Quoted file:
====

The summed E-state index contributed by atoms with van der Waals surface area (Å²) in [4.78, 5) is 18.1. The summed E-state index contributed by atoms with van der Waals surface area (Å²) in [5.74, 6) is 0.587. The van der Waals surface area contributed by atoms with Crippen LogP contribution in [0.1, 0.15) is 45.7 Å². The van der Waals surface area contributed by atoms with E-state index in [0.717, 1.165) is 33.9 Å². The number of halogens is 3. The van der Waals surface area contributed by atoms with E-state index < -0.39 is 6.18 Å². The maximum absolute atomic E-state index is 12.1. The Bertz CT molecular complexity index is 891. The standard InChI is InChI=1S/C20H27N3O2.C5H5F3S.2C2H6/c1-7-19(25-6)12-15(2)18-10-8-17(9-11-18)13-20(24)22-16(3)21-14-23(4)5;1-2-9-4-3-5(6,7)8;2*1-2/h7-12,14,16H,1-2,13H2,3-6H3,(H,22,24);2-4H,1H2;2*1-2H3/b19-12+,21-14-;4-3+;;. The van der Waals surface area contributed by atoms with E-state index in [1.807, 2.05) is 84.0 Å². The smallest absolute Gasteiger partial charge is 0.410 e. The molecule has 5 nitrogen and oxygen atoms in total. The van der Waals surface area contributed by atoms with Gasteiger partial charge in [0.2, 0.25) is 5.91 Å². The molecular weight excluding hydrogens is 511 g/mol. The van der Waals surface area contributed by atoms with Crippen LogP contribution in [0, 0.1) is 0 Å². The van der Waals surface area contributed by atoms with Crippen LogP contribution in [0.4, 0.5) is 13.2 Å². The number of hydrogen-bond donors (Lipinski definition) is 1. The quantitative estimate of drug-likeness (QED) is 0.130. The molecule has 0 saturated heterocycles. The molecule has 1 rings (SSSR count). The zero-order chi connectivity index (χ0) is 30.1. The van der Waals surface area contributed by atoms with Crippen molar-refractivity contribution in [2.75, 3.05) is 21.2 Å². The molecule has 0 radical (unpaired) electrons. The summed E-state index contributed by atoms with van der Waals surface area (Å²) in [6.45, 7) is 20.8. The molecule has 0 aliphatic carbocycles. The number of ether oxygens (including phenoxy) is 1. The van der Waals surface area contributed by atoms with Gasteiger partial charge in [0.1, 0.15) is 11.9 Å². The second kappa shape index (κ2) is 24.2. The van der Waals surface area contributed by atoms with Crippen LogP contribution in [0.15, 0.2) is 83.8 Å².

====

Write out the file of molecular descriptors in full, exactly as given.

The summed E-state index contributed by atoms with van der Waals surface area (Å²) in [4.78, 5) is 18.1. The summed E-state index contributed by atoms with van der Waals surface area (Å²) in [5.74, 6) is 0.587. The van der Waals surface area contributed by atoms with Crippen LogP contribution in [0.1, 0.15) is 45.7 Å². The van der Waals surface area contributed by atoms with E-state index in [0.717, 1.165) is 33.9 Å². The number of halogens is 3. The van der Waals surface area contributed by atoms with E-state index < -0.39 is 6.18 Å². The maximum absolute atomic E-state index is 12.1. The Bertz CT molecular complexity index is 891. The standard InChI is InChI=1S/C20H27N3O2.C5H5F3S.2C2H6/c1-7-19(25-6)12-15(2)18-10-8-17(9-11-18)13-20(24)22-16(3)21-14-23(4)5;1-2-9-4-3-5(6,7)8;2*1-2/h7-12,14,16H,1-2,13H2,3-6H3,(H,22,24);2-4H,1H2;2*1-2H3/b19-12+,21-14-;4-3+;;. The van der Waals surface area contributed by atoms with E-state index in [1.807, 2.05) is 84.0 Å². The smallest absolute Gasteiger partial charge is 0.410 e. The molecule has 5 nitrogen and oxygen atoms in total. The van der Waals surface area contributed by atoms with Gasteiger partial charge in [0.2, 0.25) is 5.91 Å². The molecular weight excluding hydrogens is 511 g/mol. The van der Waals surface area contributed by atoms with Crippen LogP contribution in [0, 0.1) is 0 Å². The van der Waals surface area contributed by atoms with Crippen LogP contribution in [0.4, 0.5) is 13.2 Å². The number of hydrogen-bond donors (Lipinski definition) is 1. The quantitative estimate of drug-likeness (QED) is 0.130. The molecule has 0 saturated heterocycles. The molecule has 1 rings (SSSR count). The zero-order chi connectivity index (χ0) is 30.1. The van der Waals surface area contributed by atoms with Crippen molar-refractivity contribution in [2.75, 3.05) is 21.2 Å². The molecule has 0 radical (unpaired) electrons. The summed E-state index contributed by atoms with van der Waals surface area (Å²) in [6.45, 7) is 20.8. The molecule has 0 aliphatic carbocycles. The number of ether oxygens (including phenoxy) is 1. The van der Waals surface area contributed by atoms with Gasteiger partial charge in [0.1, 0.15) is 11.9 Å². The second kappa shape index (κ2) is 24.2. The van der Waals surface area contributed by atoms with Crippen LogP contribution in [0.15, 0.2) is 83.8 Å².